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Does Chinese Civilization Come From Ancient Egypt?

3rd September 2016

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On a cool Sunday evening in March, a geochemist named Sun Weidong gave a public lecture to an audience of laymen, students, and professors at the University of Science and Technology in Hefei, the capital city of the landlocked province of Anhui in eastern China. But the professor didn’t just talk about geochemistry. He also cited several ancient Chinese classics, at one point quoting historian Sima Qian’s description of the topography of the Xia empire — traditionally regarded as China’s founding dynasty, dating from 2070 to 1600 B.C. “Northwards the stream is divided and becomes the nine rivers,” wrote Sima Qian in his first century historiography, the Records of the Grand Historian. “Reunited, it forms the opposing river and flows into the sea.”

In other words, “the stream” in question wasn’t China’s famed Yellow River, which flows from west to east. “There is only one major river in the world which flows northwards. Which one is it?” the professor asked. “The Nile,” someone replied. Sun then showed a map of the famed Egyptian river and its delta — with nine of its distributaries flowing into the Mediterranean. This author, a researcher at the same institute, watched as audience members broke into smiles and murmurs, intrigued that these ancient Chinese texts seemed to better agree with the geography of Egypt than that of China.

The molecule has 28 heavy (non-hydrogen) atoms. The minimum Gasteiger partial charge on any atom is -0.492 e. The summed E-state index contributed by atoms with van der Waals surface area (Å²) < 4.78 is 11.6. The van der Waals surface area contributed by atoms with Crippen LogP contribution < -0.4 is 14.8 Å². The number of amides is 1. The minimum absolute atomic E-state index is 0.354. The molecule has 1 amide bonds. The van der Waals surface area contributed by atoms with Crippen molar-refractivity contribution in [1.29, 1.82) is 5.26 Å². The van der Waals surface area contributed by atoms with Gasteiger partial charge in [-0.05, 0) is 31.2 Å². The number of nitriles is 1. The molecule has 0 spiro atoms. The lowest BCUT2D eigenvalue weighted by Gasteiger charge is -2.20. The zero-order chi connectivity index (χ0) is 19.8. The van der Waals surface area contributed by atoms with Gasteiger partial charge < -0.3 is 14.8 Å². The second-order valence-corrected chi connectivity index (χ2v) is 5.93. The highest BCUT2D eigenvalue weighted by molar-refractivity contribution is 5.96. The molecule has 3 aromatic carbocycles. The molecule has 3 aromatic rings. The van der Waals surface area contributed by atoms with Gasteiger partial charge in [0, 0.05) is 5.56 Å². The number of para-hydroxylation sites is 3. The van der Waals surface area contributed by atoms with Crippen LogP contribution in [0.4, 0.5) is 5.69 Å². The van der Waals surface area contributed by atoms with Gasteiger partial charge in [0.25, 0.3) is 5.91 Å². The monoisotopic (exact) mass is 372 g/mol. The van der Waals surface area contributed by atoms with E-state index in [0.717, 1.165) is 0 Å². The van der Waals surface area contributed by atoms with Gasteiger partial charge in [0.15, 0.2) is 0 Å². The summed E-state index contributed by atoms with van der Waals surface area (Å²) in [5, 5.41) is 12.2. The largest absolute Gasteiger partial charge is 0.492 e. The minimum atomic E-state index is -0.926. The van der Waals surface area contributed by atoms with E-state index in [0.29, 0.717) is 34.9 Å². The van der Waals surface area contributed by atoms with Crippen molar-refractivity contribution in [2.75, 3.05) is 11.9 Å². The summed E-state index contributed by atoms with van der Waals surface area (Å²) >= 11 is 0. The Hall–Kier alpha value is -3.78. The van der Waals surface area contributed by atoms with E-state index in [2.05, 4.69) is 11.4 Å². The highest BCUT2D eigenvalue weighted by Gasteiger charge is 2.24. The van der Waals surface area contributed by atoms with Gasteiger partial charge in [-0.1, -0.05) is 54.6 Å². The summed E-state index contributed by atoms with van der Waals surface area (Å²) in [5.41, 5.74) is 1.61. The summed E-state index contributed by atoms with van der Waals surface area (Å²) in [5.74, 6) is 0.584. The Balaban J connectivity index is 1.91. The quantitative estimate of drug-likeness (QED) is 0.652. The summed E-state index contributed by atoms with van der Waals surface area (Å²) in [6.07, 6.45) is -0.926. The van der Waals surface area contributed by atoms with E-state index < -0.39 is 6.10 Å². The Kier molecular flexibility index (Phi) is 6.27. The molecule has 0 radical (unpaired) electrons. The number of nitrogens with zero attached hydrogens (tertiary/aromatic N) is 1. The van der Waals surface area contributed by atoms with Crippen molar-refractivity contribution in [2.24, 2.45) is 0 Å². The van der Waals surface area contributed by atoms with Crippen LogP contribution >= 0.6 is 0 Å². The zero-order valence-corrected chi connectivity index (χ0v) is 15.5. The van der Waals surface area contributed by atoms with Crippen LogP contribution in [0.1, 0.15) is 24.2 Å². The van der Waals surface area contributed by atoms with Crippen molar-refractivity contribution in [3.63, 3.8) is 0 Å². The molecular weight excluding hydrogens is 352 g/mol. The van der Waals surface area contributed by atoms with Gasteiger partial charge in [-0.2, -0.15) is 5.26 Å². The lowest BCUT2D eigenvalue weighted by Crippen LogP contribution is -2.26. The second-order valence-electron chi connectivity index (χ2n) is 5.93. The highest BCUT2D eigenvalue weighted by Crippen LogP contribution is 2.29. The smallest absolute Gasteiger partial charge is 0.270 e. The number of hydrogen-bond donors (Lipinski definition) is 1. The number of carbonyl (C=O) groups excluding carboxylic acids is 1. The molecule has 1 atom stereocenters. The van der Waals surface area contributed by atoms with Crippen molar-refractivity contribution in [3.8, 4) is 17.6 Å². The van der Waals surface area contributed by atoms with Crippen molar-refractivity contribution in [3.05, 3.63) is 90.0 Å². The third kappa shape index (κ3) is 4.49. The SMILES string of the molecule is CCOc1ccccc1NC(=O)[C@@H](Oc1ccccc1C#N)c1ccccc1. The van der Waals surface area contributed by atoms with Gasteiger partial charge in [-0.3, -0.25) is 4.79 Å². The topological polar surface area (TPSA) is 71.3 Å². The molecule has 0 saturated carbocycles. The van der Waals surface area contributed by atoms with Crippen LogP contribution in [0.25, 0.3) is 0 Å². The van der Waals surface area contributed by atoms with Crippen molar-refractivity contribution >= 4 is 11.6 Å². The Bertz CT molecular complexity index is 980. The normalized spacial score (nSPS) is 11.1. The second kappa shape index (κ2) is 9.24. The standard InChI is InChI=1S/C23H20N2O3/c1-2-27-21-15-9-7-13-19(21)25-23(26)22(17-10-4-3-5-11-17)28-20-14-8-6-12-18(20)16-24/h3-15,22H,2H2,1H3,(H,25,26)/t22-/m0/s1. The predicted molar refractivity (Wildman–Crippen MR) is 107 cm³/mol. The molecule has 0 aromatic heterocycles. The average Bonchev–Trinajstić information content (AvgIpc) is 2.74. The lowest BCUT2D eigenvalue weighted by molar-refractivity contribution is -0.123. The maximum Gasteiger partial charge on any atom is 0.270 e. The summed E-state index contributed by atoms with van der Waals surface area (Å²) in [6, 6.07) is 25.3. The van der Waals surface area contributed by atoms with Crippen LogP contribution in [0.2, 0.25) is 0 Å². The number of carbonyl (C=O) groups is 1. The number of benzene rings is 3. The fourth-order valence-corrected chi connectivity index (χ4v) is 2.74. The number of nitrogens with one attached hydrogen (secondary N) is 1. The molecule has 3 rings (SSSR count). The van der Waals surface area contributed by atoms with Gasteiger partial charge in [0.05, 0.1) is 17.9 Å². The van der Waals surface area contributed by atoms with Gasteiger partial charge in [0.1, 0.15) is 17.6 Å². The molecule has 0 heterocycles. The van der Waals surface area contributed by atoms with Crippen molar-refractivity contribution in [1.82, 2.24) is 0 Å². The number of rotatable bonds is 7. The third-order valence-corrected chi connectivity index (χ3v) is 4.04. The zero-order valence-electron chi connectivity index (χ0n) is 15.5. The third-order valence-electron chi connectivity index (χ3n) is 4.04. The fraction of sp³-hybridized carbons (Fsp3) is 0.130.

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New Plastic Fabric Keeps Its Cool Better Than Cotton

3rd September 2016

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In a paper published today in Science, researchers announced the invention of a new fabric called nanoporous polyethylene (or nanoPE for short).

They ended up creating a three layer fabric that consisted of two layers of their treated polyethylene, with some cotton mesh in between to add structure. When they compared how the nanoPE did against a piece of cotton of the same thickness in a lab, they found that the nanoPE only upped the temperature by 1.4 degrees Fahrenheit, while the cotton raised the temperature of their artificial skin by over six degrees Fahrenheit.